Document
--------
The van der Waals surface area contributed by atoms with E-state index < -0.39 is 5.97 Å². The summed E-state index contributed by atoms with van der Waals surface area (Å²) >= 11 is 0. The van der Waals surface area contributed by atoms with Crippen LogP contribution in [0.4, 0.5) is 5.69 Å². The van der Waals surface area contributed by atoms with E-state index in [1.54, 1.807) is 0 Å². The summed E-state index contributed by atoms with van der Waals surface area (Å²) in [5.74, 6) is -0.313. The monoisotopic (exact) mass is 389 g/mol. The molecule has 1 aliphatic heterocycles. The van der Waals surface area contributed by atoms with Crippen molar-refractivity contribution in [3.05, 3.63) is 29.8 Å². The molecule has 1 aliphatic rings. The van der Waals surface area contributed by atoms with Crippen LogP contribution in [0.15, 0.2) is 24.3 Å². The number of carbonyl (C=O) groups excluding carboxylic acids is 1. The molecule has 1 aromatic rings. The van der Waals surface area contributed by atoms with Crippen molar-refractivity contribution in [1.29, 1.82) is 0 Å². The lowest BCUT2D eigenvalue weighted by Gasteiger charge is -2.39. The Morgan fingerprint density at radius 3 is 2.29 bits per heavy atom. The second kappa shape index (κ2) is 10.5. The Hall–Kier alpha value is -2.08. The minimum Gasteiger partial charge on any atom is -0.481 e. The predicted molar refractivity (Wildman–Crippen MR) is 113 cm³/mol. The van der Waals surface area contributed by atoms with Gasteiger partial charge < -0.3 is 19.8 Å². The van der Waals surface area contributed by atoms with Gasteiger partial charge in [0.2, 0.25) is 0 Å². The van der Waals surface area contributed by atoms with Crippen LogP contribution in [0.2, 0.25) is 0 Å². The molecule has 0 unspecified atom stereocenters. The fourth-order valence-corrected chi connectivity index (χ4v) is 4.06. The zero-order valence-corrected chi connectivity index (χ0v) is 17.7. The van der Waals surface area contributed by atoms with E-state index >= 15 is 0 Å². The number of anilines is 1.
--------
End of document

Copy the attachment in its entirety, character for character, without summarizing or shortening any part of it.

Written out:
The van der Waals surface area contributed by atoms with E-state index < -0.39 is 5.97 Å². The summed E-state index contributed by atoms with van der Waals surface area (Å²) >= 11 is 0. The van der Waals surface area contributed by atoms with Crippen LogP contribution in [0.4, 0.5) is 5.69 Å². The van der Waals surface area contributed by atoms with E-state index in [1.54, 1.807) is 0 Å². The summed E-state index contributed by atoms with van der Waals surface area (Å²) in [5.74, 6) is -0.313. The monoisotopic (exact) mass is 389 g/mol. The molecule has 1 aliphatic heterocycles. The van der Waals surface area contributed by atoms with Crippen molar-refractivity contribution in [3.05, 3.63) is 29.8 Å². The molecule has 1 aliphatic rings. The van der Waals surface area contributed by atoms with Crippen LogP contribution in [0.15, 0.2) is 24.3 Å². The number of carbonyl (C=O) groups excluding carboxylic acids is 1. The molecule has 1 aromatic rings. The van der Waals surface area contributed by atoms with Crippen molar-refractivity contribution in [1.29, 1.82) is 0 Å². The lowest BCUT2D eigenvalue weighted by Gasteiger charge is -2.39. The Morgan fingerprint density at radius 3 is 2.29 bits per heavy atom. The second kappa shape index (κ2) is 10.5. The Hall–Kier alpha value is -2.08. The minimum Gasteiger partial charge on any atom is -0.481 e. The predicted molar refractivity (Wildman–Crippen MR) is 113 cm³/mol. The van der Waals surface area contributed by atoms with Gasteiger partial charge < -0.3 is 19.8 Å². The van der Waals surface area contributed by atoms with Gasteiger partial charge in [0.2, 0.25) is 0 Å². The van der Waals surface area contributed by atoms with Crippen LogP contribution in [0.2, 0.25) is 0 Å². The molecule has 0 unspecified atom stereocenters. The fourth-order valence-corrected chi connectivity index (χ4v) is 4.06. The zero-order valence-corrected chi connectivity index (χ0v) is 17.7. The van der Waals surface area contributed by atoms with E-state index >= 15 is 0 Å². The number of anilines is 1.